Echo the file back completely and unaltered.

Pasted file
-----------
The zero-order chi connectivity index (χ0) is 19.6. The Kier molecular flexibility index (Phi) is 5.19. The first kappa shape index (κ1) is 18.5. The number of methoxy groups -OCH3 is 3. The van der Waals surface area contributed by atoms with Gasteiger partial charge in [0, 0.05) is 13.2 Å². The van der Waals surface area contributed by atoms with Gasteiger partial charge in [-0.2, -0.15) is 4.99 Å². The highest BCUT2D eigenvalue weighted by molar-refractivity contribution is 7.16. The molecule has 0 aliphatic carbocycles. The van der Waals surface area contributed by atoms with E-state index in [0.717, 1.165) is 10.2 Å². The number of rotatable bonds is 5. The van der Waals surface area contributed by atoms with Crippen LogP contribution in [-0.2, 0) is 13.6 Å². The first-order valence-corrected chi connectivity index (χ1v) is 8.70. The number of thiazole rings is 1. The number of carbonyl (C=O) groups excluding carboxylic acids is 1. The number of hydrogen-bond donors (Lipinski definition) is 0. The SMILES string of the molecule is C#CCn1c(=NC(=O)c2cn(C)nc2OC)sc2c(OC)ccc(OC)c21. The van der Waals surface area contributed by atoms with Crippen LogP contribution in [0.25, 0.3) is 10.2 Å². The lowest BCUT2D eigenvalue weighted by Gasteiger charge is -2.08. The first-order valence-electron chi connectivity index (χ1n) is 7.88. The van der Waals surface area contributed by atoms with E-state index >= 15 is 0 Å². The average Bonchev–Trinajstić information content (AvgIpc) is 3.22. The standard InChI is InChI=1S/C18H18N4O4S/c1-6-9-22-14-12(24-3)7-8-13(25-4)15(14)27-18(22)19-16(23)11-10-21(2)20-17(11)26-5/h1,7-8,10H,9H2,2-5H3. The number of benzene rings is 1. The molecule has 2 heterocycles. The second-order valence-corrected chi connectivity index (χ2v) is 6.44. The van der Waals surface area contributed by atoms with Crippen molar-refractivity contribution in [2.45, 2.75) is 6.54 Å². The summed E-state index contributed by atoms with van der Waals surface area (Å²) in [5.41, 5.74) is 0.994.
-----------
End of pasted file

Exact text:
The zero-order chi connectivity index (χ0) is 19.6. The Kier molecular flexibility index (Phi) is 5.19. The first kappa shape index (κ1) is 18.5. The number of methoxy groups -OCH3 is 3. The van der Waals surface area contributed by atoms with Gasteiger partial charge in [0, 0.05) is 13.2 Å². The van der Waals surface area contributed by atoms with Gasteiger partial charge in [-0.2, -0.15) is 4.99 Å². The highest BCUT2D eigenvalue weighted by molar-refractivity contribution is 7.16. The molecule has 0 aliphatic carbocycles. The van der Waals surface area contributed by atoms with E-state index in [0.717, 1.165) is 10.2 Å². The number of rotatable bonds is 5. The van der Waals surface area contributed by atoms with Crippen LogP contribution in [-0.2, 0) is 13.6 Å². The first-order valence-corrected chi connectivity index (χ1v) is 8.70. The number of thiazole rings is 1. The number of carbonyl (C=O) groups excluding carboxylic acids is 1. The number of hydrogen-bond donors (Lipinski definition) is 0. The SMILES string of the molecule is C#CCn1c(=NC(=O)c2cn(C)nc2OC)sc2c(OC)ccc(OC)c21. The van der Waals surface area contributed by atoms with Crippen LogP contribution in [0.25, 0.3) is 10.2 Å². The lowest BCUT2D eigenvalue weighted by Gasteiger charge is -2.08. The first-order valence-electron chi connectivity index (χ1n) is 7.88. The van der Waals surface area contributed by atoms with E-state index >= 15 is 0 Å². The average Bonchev–Trinajstić information content (AvgIpc) is 3.22. The standard InChI is InChI=1S/C18H18N4O4S/c1-6-9-22-14-12(24-3)7-8-13(25-4)15(14)27-18(22)19-16(23)11-10-21(2)20-17(11)26-5/h1,7-8,10H,9H2,2-5H3. The number of benzene rings is 1. The molecule has 2 heterocycles. The second-order valence-corrected chi connectivity index (χ2v) is 6.44. The van der Waals surface area contributed by atoms with Crippen molar-refractivity contribution in [2.45, 2.75) is 6.54 Å². The summed E-state index contributed by atoms with van der Waals surface area (Å²) in [5.41, 5.74) is 0.994.